Batt, James R. (ed.) / Wisconsin Academy review
Volume 20, Number 4 (Fall 1974)
Bradley, Katharine T.
Point of inflection: the Arboretum, Madison's special green patch, pp. 28-29
The University of Wisconsin Arboretum in Madison is a mira- cle of preservation in the middle of a developing metropolitan area. A joint community and University enterprise from the beginning, it owes its existence to the dedicated efforts of a number of people whose names can be found in the area today: the Jackson Oak, the Olbrich Entrance, the Longenecker Horticulture Gardens, the Leopold Pines, McCaffrey Drive, the Curtis and Greene Prairies. Intended primarily as a teach- ing and research area for the Uni- versity's M a d i s o n campus, the Arboretum has become as well a favorite place for nature-lovers who enjoy walking its twenty-four miles of trails. The marsh near the famous Duck Pond offers the best birding in the city. As a result of this and of the diversity of its plantings, more than 180,000 peo- ple a year visit the area, and only about one percent of these are Uni- versity students in class situations, or are researchers in any of a dozen different fields of study. Because the Arboretum's use- fulness and management involve many distinct disciplines, its ad- ministration is handled by a Uni- versity A r b o r e t u m Committee which includes members from a number of departments on the Madison campus. The committee chairman is responsible not to a dean, but directly to the chancel- lor, who also appoints the commit- tee members. It is the committee's obligation to formulate policies for the Arboretum's operation and management, and to engage an Arboretum director whose function is the administration of the staff and the implementation of the committee's policies. As a result of the changing cir- cumstances surrounding the Arbo- retum over the years since its inception in the late 1 920s, the policies formulated by successive committees have had different em- phases at different times. In 1934, when the Arboretum was officially dedicated, it contained 500 acres of land. Today it has 1,240. It was then still "out in the sticks," and was regarded primarily as wild acreage-an "Arboretum and Wildlife Refuge"-dedicated to con- servation studies of every sort. It was at once remote and conven- iently accessible to University per- sonnel, and extensive research by important early figures like Aldo Leopold proceeded at that time. Its development as a collection of ecological communities represent- ative of those to be found in the state of Wisconsin received great impetus when John T. Curtis, plant ecologist, succeeded Leopold as research director in 1948. As a result, the Arboretum today offers great variety within a relatively small space, including too some sixty acres of horticultural displays. Partly because of this variety and partly because of its mid-city location, the Arboretum has ex- perienced increasingly heavy us- age by the Madison community for activities more commonly as- sociated with public parks. Prob- lems of gasoline availability also contribute to the steadily increas- ing number of visitors, especially in w i n t e r when snow on the ground now brings in hundreds of cross-country skiers every week. These increasing public pres- sures have made it necessary to introduce regulations governing public behavior and the use of the property. The Arboretum com- mittee's policy is to permit only those activities which are directly related to the Arboretum's unique qualities. Picnicking is not permit- ted, nor are activities of a purely recreational nature like kite-flying or frisbee-throwing. The public is welcome to walk in the areas. In fact, the deeds to many of the properties indicate that most of the Arboretum must always be open to the public. The enforcement of regulations needed to preserve the developing plant communities does require the presence of an Arboretum ranger whose job is to explain to the public the impor- tance of staying on the trails, or why the prohibition of picnicking and dogs matters, as well as to report to University security of- ficers any serious irregularities. We are lucky that most of our visitors want to protect the prop- erty as much as we do, and they are consequently receptive to re- quests to observe the rules. The Arboretum's operating budget has kept it a pauper among the arboreta of the world, but it has been the fortunate recipi- ent of many gifts, those received for the acquisition of property during its early days being gener- ally the largest. Gifts continue to come to it, and three important ones have been received this year. In order to support the Arbo- retum's program of guided tours and guide training, as well as the development of nature trails and guide services in other Dane Coun- ty natural areas, the Evjue Foun- Katharine T. Bradley is director of the University of Wisconsin Arboretum. 28 N FLECTI U The Arboretum. Madisons Special Green Patch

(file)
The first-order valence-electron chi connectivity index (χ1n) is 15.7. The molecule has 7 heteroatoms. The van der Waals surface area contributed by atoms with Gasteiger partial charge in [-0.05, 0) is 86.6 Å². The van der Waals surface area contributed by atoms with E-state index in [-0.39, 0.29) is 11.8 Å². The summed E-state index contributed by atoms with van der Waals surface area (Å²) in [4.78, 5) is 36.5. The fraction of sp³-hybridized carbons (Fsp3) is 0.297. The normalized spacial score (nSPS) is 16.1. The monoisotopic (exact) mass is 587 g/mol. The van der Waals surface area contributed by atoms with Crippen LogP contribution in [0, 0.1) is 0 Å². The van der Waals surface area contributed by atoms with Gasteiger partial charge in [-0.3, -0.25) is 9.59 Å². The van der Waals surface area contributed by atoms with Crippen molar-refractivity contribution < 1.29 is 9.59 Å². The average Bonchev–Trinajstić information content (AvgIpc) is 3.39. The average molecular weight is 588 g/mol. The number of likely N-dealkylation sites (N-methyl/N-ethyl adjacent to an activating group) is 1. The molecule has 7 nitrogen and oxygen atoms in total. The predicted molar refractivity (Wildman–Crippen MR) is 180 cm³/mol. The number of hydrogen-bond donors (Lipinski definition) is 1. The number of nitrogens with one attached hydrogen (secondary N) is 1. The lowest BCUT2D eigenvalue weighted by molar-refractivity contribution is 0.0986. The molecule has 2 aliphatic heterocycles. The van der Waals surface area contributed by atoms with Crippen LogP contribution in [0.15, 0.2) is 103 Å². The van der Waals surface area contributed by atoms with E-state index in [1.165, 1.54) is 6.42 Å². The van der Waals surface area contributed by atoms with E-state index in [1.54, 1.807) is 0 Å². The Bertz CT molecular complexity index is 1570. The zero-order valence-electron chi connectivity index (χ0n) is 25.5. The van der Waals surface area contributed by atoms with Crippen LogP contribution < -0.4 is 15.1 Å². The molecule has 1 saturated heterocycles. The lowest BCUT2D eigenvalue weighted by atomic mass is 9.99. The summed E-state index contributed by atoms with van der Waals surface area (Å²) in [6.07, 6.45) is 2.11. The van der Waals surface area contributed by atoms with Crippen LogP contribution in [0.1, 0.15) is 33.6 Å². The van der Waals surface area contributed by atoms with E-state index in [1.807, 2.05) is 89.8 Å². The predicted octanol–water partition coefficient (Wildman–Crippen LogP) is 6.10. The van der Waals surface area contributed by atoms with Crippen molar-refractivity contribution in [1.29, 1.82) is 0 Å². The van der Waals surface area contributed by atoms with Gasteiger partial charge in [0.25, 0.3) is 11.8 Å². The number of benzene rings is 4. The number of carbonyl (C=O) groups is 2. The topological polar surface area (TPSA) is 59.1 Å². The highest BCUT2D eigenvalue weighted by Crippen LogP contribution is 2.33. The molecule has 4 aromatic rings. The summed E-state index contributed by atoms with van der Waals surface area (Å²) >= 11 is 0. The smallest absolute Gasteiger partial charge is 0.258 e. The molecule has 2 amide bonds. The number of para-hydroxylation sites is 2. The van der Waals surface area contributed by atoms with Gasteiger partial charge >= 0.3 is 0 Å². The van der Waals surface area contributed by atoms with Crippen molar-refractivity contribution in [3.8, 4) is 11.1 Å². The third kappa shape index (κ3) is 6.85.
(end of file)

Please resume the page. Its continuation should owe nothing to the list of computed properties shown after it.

Copyright 1974 by the Wisconsin Academy of Sciences, Arts and Letters.| For information on re-use, see http://digital.library.wisc.edu/1711.dl/Copyright